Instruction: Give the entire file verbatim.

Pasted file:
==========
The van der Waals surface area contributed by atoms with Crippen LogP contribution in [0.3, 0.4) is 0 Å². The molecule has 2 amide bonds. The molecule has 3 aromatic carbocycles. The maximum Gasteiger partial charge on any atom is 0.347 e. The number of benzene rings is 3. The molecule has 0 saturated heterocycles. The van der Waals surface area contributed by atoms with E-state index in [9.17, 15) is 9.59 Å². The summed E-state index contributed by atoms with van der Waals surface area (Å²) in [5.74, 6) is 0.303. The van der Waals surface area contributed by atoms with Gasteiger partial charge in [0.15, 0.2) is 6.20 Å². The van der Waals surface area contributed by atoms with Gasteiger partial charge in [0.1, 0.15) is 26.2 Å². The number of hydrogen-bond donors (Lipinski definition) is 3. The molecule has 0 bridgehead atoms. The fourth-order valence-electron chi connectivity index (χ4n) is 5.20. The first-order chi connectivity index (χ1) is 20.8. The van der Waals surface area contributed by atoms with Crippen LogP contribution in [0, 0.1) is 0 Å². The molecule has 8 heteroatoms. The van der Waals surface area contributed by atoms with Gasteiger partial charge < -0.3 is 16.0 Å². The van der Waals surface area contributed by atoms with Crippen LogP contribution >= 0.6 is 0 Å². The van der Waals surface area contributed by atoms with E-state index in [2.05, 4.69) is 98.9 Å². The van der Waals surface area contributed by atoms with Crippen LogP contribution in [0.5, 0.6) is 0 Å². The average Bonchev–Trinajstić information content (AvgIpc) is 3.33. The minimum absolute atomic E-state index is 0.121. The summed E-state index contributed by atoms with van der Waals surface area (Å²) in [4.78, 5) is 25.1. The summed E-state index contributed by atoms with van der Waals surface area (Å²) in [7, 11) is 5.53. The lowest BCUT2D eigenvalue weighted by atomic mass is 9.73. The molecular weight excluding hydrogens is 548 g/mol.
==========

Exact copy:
The van der Waals surface area contributed by atoms with Crippen LogP contribution in [0.3, 0.4) is 0 Å². The molecule has 2 amide bonds. The molecule has 3 aromatic carbocycles. The maximum Gasteiger partial charge on any atom is 0.347 e. The number of benzene rings is 3. The molecule has 0 saturated heterocycles. The van der Waals surface area contributed by atoms with E-state index in [9.17, 15) is 9.59 Å². The summed E-state index contributed by atoms with van der Waals surface area (Å²) in [5.74, 6) is 0.303. The van der Waals surface area contributed by atoms with Gasteiger partial charge in [0.15, 0.2) is 6.20 Å². The van der Waals surface area contributed by atoms with Gasteiger partial charge in [0.1, 0.15) is 26.2 Å². The number of hydrogen-bond donors (Lipinski definition) is 3. The molecule has 0 bridgehead atoms. The fourth-order valence-electron chi connectivity index (χ4n) is 5.20. The first-order chi connectivity index (χ1) is 20.8. The van der Waals surface area contributed by atoms with Crippen LogP contribution in [0, 0.1) is 0 Å². The molecule has 8 heteroatoms. The van der Waals surface area contributed by atoms with Gasteiger partial charge < -0.3 is 16.0 Å². The van der Waals surface area contributed by atoms with Crippen LogP contribution >= 0.6 is 0 Å². The van der Waals surface area contributed by atoms with E-state index in [2.05, 4.69) is 98.9 Å². The van der Waals surface area contributed by atoms with Crippen LogP contribution in [0.5, 0.6) is 0 Å². The average Bonchev–Trinajstić information content (AvgIpc) is 3.33. The minimum absolute atomic E-state index is 0.121. The summed E-state index contributed by atoms with van der Waals surface area (Å²) in [4.78, 5) is 25.1. The summed E-state index contributed by atoms with van der Waals surface area (Å²) in [7, 11) is 5.53. The lowest BCUT2D eigenvalue weighted by atomic mass is 9.73. The molecular weight excluding hydrogens is 548 g/mol.